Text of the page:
Our most diverse day so far was Saturday, August 3.   Hold on, here we go! We helped with a service project in Maputo, cleaning up garbage on the streets.  If we had known beforehand what the service project was, we would have dressed more appropriately :).  We had dressed for the baptism which was happening after the service project.  Over 80 branch members, including missionaries, came to help with the project. There was at least one man who saw us working and helped us, too!  This country has a real problem keeping up with garbage and litter; we picked up candy wrappers, cigarette butts, bottle caps, broken glass, bottles, metal lids, plastic bags, paper, cardboard, etc.  The next time you unwrap a piece of candy, remember if you have ability to remove the wrapper from the candy, you have the ability to put the wrapper in the garbage, not the ground!

On the way "home" we got stopped by the police (very official green uniformed police armed with rifles with bullet magazines) who detained us for a while (we had made a left turn from the wrong lane).  After calling his "boss" the police gave back Dad's international driver's license and sent us on our way.  After getting Dad's credit card back at the Kretlys, because we thought we needed more than 500 Meticais for groceries, we headed out and missed the street where the Premier grocery store was.   We got lost! We were on streets which were off of our map and we were "driving blind" dodging cars and people.  Word to the wise – don’t go driving on Saturday!!  We finally got back to the city and thankfully Dad saw our soon-to-be apartment building on the right and we knew we were on “Avenida de 24 Julho” and we got our bearings to get to Premier.  We purchased only a few things – spent 313 Meticais.  So, we didn’t really need the card, but we used it :).  Almost got lost again going "home."  We were very thankful to be safe here at the President's house.  Just think, all of this adventure happened before 3:05 p.m. (or 15:05 as they refer to it).

The weather here is very moderate.  One morning the clouds rolled in and it rained a lot, but by 10:30 a.m. it had cleared up.  During the service project it also rained for a while; by the time we were walking back to our car it had cleared and was getting hot.  We've seen lots of palm trees and other tropical plants.  This red flowering plant grows outside (in Utah this plant is only an indoor plant).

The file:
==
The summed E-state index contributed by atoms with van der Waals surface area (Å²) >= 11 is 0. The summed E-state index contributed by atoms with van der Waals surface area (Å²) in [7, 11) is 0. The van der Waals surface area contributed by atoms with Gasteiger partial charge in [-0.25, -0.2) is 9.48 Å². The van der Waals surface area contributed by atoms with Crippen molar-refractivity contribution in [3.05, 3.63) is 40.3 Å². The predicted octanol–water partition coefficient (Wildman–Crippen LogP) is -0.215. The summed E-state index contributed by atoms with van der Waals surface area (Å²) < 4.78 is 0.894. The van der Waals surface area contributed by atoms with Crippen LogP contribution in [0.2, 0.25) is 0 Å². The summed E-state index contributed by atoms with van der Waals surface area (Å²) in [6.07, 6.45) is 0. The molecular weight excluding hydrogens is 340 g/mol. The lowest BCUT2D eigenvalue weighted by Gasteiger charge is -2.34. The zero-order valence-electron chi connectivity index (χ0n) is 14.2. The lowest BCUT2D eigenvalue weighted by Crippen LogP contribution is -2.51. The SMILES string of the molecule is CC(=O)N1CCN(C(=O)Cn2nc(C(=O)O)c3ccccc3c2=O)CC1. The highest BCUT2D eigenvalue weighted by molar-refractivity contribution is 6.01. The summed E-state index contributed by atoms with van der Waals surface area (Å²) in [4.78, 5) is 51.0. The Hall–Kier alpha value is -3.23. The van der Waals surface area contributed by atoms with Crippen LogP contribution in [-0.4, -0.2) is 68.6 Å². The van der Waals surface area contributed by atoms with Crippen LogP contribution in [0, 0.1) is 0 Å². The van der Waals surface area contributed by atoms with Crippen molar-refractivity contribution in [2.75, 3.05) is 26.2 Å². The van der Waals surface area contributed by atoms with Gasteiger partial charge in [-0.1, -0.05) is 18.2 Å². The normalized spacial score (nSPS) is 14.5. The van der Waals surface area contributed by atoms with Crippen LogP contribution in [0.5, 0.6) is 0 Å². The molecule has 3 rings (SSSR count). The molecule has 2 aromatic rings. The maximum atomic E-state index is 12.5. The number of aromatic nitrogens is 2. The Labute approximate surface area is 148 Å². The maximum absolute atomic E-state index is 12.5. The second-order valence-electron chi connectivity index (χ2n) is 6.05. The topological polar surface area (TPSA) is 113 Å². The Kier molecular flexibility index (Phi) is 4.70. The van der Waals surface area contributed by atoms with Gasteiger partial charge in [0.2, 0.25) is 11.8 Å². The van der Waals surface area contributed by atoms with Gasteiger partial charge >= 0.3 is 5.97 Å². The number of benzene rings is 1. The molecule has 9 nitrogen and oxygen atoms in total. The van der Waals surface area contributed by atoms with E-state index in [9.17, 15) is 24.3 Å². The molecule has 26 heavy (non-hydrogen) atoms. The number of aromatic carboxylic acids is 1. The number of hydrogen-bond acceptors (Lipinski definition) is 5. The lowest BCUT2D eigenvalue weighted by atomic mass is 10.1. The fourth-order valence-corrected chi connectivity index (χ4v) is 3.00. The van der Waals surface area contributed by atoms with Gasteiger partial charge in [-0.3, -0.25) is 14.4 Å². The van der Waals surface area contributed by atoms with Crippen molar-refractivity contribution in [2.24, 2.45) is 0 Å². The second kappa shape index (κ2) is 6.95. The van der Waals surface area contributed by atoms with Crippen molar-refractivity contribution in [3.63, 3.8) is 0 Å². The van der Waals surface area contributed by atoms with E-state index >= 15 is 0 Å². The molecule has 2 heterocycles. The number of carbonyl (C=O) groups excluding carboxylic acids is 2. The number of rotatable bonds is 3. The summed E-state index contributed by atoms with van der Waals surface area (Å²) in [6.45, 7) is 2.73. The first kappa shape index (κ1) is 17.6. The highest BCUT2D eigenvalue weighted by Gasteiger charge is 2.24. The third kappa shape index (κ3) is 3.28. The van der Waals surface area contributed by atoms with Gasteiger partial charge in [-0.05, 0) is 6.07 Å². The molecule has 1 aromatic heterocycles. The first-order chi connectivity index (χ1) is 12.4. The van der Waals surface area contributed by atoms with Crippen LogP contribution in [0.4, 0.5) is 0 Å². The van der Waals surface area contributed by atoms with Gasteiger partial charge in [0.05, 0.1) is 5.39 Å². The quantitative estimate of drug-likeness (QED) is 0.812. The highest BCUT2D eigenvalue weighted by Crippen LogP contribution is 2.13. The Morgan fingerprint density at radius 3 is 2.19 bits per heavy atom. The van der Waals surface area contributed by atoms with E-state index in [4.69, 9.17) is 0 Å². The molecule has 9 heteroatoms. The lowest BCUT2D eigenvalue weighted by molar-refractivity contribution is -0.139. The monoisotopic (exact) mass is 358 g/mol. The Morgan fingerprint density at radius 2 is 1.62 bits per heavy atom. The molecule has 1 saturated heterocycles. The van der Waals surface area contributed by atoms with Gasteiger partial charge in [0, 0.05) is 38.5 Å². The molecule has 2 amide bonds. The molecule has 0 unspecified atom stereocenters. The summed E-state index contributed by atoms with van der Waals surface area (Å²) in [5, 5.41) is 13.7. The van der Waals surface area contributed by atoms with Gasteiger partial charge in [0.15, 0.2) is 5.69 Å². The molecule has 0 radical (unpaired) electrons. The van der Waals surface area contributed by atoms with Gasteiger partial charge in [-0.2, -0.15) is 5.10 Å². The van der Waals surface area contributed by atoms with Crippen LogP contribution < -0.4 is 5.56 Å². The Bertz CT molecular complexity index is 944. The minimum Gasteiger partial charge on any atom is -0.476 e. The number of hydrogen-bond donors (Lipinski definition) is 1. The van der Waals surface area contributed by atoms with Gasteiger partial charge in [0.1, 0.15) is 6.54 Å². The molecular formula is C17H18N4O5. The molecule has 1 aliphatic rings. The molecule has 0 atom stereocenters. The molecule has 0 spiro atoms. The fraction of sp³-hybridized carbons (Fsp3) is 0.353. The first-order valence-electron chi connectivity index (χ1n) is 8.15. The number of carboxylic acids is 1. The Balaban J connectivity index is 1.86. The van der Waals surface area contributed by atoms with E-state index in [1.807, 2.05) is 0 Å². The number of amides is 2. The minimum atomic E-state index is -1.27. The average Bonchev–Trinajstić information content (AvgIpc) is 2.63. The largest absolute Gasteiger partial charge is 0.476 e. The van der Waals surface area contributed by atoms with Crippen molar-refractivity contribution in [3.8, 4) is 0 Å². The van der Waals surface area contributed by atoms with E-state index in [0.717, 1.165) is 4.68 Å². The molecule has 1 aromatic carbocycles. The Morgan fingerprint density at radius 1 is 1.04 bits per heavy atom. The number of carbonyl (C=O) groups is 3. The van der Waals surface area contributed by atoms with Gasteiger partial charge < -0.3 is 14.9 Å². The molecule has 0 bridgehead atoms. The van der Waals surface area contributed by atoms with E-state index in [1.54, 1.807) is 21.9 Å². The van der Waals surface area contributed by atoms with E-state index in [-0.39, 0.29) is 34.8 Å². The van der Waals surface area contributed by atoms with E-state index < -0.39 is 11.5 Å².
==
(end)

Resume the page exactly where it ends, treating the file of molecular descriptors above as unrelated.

For our 2nd Sunday here, we attended Church at the T-3 branch with the Hobsons. On the way there we passed many women dressed in white coats and white hats.  We didn’t know what Church they were going to, but it showed that this people are devoted church-goers.  There was an accident on the main road to T-3 which backed up the traffic.  We noticed the huge well-kept gardens at the sides of the road.

When we arrived at the church building, Sister Hobson whisked me off to help in Primary while Dad went to Sunday School and Priesthood Meeting.  There were no Primary leaders, so Sister Hobson and I began singing with the children and I got to play the keyboard!  Elders Oyarzun (soon to be going home to Chile) and Bender (from Las Vegas) came in and helped teach the children the words to “Families Can Be Together Forever” and “Book of Mormon stories.”  It was fun to help!  Then, one of the counselors came and taught the group of children (about 15) a lesson on forgiveness.

There were 7 confirmations in Sacrament Meeting – children from member families.  This shows that the families who are in the Church are teaching their children the importance of covenants.  Testimonies were steady and the meeting went late – I wished I could have understood what they were saying!  After Church we talked to 4 of the elders:  Elder Hall (from Richmond, Utah); Elder Bender (from Las Vegas); Elder Oyarzun (from Chile); and Elder Proksch (from Las Vegas).
Joseph, pictured below with his Dad (Paulo), was one of the children confirmed today.  The rest of the Solomão Family are Mother (Alzira) and daughters Liahona and Arco-Iris (rainbow).

We miss our family!  There is an 8-9 hour difference between us; when we wake up our children’s families often have already gone to bed; when we are sleeping it is afternoon for our children’s families.  Although it is pretty tricky to arrange, we are really enjoying Skyping with our family!